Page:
And lastly, the certification issued in Manila on October 28, 1977 by the Embassy of the People's Republic of China to the effect that "according to the information available at the Embassy Mr. Sy Kiat a Chinese national and Mrs. Yao Kee alias Yui Yip also Chinese were married on January 19, 1931 in Fukien, the People's Republic of China" [Exhibit "5".]
These evidence may very well prove the fact of marriage between Yao Kee and Sy Kiat. However, the same do not suffice to establish the validity of said marriage in accordance with Chinese law or custom.
Custom is defined as "a rule of conduct formed by repetition of acts, uniformly observed (practiced) as a social rule, legally binding and obligatory" [In the Matter of the Petition for Authority to Continue Use of the Firm Name "Ozaeta, Romulo, de Leon, Mabanta and Reyes", July 30, 1979, SCRA 3, 12 citing JBL Reyes & RC Puno, Outline of Phil. Civil Law, Fourth Ed., Vol. 1, p. 7.] The law requires that "a custom must be proved as a fact, according to the rules of evidence" [Article 12, Civil Code.] On this score the Court had occasion to state that "a local custom as a source of right can not be considered by a court of justice unless such custom is properly established by competent evidence like any other fact" [Patriarca v. Orate, 7 Phil. 390, 395 (1907).] The same evidence, if not one of a higher degree, should be required of a foreign custom.
The law on foreign marriages is provided by Article 71 of the Civil Code which states that:
Art. 71. All marriages performed outside the Philippines in accordance with the laws in force in the country where they were performed and valid there as such, shall also be valid in this country, except bigamous, Polygamous, or incestuous marriages, as determined by Philippine law. (Emphasis supplied.) ***
Construing this provision of law the Court has held that to establish a valid foreign marriage two things must be proven, namely: (1) the existence of the foreign law as a question of fact; and (2) the alleged foreign marriage by convincing evidence [Adong v. Cheong Seng Gee, 43 Phil. 43, 49 (1922).]
In proving a foreign law the procedure is provided in the Rules of Court. With respect to an unwritten foreign law, Rule 130 section 45 states that:
SEC. 45. Unwritten law.—The oral testimony of witnesses, skilled therein, is admissible as evidence of the unwritten law of a foreign country, as are also printed and published books of reports of decisions of the courts of the foreign country, if proved to be commonly admitted in such courts.
Proof of a written foreign law, on the other hand, is provided for under Rule 132 section 25, thus:
SEC. 25. Proof of public or official record.—An official record or an entry therein, when admissible for any purpose, may be evidenced by an official publication thereof or by a copy attested by the officer having the legal custody of the record, or by his deputy, and accompanied, if the record is not kept in the Philippines, with a certificate that such officer has the custody. If the office in which the record is kept is in a foreign country, the certificate may be made by a secretary of embassy or legation, consul general, consul, vice consul, or consular agent or by any officer in the foreign service of the Philippines stationed in the foreign country in which the record is kept and authenticated by the seal of his office.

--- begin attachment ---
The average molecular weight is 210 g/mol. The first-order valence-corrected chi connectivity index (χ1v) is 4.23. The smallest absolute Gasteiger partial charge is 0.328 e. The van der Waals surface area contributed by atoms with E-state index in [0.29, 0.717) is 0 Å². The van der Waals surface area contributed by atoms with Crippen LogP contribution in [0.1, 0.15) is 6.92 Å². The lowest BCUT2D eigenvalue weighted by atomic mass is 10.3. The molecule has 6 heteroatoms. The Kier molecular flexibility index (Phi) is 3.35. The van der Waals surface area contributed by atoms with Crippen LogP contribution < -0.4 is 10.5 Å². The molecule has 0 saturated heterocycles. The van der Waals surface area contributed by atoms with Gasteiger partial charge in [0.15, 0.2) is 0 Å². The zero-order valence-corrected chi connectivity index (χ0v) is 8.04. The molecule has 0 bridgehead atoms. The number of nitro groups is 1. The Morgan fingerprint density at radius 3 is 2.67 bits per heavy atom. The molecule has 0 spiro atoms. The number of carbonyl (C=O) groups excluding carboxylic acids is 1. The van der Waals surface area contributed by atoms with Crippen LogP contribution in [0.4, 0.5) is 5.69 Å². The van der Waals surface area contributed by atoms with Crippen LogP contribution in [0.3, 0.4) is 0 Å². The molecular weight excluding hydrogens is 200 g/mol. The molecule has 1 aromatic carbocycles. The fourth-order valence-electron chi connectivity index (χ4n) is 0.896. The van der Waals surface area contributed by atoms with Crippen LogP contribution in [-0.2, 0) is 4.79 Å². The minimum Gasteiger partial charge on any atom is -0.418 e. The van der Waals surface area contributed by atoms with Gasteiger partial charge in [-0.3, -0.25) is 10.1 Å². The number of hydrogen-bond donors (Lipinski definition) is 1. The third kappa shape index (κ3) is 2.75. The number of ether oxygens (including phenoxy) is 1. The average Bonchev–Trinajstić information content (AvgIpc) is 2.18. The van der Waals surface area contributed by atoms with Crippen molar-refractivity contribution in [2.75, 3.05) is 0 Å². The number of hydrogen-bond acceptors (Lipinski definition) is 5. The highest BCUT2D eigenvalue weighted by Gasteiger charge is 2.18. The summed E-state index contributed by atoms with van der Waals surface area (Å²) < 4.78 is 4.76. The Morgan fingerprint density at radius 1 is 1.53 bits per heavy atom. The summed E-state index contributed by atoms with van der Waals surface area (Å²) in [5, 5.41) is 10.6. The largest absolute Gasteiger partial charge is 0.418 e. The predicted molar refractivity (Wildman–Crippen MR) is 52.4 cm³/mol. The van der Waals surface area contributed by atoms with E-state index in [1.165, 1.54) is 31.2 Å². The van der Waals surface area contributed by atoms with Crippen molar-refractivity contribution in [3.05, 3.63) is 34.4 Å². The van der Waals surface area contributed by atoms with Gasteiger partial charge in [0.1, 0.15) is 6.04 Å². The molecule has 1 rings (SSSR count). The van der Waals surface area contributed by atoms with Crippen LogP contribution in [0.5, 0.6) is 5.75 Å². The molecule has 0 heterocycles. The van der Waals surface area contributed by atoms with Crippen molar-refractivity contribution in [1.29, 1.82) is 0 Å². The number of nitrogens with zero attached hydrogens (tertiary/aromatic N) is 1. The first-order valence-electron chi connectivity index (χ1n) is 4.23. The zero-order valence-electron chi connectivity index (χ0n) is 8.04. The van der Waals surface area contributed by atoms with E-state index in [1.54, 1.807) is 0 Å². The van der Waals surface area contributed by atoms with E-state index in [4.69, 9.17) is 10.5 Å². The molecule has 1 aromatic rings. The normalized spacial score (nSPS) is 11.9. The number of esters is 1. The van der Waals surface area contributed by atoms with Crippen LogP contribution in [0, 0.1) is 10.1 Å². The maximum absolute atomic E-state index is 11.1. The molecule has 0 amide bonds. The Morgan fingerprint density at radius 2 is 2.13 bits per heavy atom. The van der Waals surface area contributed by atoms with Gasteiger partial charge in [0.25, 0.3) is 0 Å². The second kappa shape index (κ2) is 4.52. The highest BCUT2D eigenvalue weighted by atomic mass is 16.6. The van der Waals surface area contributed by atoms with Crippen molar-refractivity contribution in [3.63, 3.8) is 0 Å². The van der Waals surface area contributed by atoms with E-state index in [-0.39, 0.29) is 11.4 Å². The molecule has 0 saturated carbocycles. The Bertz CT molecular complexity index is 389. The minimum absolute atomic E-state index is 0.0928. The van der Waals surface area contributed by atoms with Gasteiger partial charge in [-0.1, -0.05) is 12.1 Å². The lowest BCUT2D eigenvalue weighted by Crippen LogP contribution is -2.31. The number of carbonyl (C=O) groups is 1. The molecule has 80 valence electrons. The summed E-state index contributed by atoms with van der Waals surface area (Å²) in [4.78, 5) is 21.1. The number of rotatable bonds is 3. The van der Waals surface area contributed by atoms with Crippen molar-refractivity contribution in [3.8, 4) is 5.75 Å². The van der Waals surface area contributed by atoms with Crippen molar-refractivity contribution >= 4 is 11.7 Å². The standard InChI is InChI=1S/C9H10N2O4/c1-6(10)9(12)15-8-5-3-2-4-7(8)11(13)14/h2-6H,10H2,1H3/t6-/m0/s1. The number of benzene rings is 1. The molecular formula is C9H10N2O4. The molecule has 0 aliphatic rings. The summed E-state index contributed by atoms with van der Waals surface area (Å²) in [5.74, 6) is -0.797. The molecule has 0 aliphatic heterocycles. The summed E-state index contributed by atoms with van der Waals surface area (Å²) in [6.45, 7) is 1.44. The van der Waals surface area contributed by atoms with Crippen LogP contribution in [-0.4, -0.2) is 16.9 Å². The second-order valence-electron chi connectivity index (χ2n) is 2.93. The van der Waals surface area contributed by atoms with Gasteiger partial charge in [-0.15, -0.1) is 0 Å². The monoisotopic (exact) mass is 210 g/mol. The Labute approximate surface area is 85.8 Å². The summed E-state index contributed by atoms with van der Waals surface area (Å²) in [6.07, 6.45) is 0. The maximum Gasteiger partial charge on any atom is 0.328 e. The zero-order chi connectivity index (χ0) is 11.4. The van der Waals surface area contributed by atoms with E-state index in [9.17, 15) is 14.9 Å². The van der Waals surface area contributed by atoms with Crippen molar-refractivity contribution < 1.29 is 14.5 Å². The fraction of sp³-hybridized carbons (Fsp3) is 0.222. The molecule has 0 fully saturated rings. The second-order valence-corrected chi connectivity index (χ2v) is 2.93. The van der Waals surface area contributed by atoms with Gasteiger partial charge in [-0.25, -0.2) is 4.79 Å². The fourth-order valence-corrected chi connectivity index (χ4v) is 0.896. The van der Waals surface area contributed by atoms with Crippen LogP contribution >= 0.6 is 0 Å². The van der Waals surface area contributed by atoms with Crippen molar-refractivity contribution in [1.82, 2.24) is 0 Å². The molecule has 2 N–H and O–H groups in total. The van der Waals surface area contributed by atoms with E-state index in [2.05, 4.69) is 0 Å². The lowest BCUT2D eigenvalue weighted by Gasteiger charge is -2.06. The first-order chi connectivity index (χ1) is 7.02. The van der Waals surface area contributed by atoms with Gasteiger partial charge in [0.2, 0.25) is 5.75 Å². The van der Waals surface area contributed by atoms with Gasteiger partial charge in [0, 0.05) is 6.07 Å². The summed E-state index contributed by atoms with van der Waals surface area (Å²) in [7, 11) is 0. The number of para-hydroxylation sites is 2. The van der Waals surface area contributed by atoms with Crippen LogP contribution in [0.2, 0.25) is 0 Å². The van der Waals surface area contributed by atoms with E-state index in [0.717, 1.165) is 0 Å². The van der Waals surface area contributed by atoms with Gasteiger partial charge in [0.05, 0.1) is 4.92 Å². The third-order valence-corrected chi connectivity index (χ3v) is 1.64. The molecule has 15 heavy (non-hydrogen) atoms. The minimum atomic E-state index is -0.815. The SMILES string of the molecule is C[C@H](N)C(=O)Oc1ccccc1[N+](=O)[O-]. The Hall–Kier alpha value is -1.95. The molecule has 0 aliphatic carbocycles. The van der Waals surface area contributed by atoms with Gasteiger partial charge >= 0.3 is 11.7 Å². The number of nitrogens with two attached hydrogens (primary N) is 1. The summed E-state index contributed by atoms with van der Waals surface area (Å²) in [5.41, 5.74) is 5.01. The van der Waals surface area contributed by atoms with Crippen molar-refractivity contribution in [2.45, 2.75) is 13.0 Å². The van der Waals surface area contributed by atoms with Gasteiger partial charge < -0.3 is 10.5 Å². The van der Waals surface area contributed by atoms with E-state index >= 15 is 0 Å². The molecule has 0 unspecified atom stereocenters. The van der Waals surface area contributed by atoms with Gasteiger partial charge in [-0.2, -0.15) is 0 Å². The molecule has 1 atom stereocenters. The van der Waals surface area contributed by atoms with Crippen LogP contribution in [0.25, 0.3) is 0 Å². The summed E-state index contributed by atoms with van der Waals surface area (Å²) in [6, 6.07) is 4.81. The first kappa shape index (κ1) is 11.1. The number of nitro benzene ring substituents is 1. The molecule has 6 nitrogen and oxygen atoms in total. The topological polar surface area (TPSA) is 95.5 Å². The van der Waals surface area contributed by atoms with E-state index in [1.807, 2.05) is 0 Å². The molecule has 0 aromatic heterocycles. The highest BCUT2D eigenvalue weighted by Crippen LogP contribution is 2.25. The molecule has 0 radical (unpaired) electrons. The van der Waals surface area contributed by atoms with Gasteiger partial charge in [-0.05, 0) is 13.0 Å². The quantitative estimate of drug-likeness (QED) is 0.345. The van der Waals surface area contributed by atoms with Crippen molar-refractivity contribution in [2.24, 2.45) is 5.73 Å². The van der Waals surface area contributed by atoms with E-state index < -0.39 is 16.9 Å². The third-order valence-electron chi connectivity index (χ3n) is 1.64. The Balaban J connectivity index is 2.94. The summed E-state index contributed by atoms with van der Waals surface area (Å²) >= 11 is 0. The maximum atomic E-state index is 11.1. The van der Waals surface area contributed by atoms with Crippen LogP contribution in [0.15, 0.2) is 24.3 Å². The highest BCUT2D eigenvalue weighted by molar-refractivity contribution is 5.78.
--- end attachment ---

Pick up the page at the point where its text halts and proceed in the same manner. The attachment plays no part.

The Court has interpreted section 25 to include competent evidence like the testimony of a witness to prove the existence of a written foreign law [Collector of Internal Revenue v. Fisher 110 Phil. 686, 700-701 (1961) citing Willamette Iron and Steel Works v. Muzzal, 61 Phil. 471 (1935).]
In the case at bar petitioners did not present any competent evidence relative to the law and custom of China on marriage. The testimonies of Yao and Gan Ching cannot be considered as proof of China's law or custom on marriage not only because they are
self-serving evidence, but more importantly, there is no showing that they are competent to testify on the subject matter. For failure to prove the foreign law or custom, and consequently, the validity of the marriage in accordance with said law or custom, the marriage between Yao Kee and Sy Kiat cannot be recognized in this jurisdiction.
Petitioners contend that contrary to the Court of Appeals' ruling they are not duty bound to prove the Chinese law on marriage as judicial notice thereof had been taken by this Court in the case of Sy Joc Lieng v. Sy Quia [16 Phil. 137 (1910).]
This contention is erroneous. Well-established in this jurisdiction is the principle that Philippine courts cannot take judicial notice of foreign laws. They must be alleged and proved as any other fact [Yam Ka Lim v. Collector of Customs, 30 Phil. 46, 48 (1915); Fluemer v. Hix, 54 Phil. 610 (1930).]
Moreover a reading of said case would show that the party alleging the foreign marriage presented a witness, one Li Ung Bieng, to prove that matrimonial letters mutually exchanged by the contracting parties constitute the essential requisite for a marriage to be considered duly solemnized in China. Based on his testimony, which as found by the Court is uniformly corroborated by authors on the subject of Chinese marriage, what was left to be decided was the issue of whether or not the fact of marriage in accordance with Chinese law was duly proven [Sy Joc Lieng v. Sy Quia, supra., at p. 160.]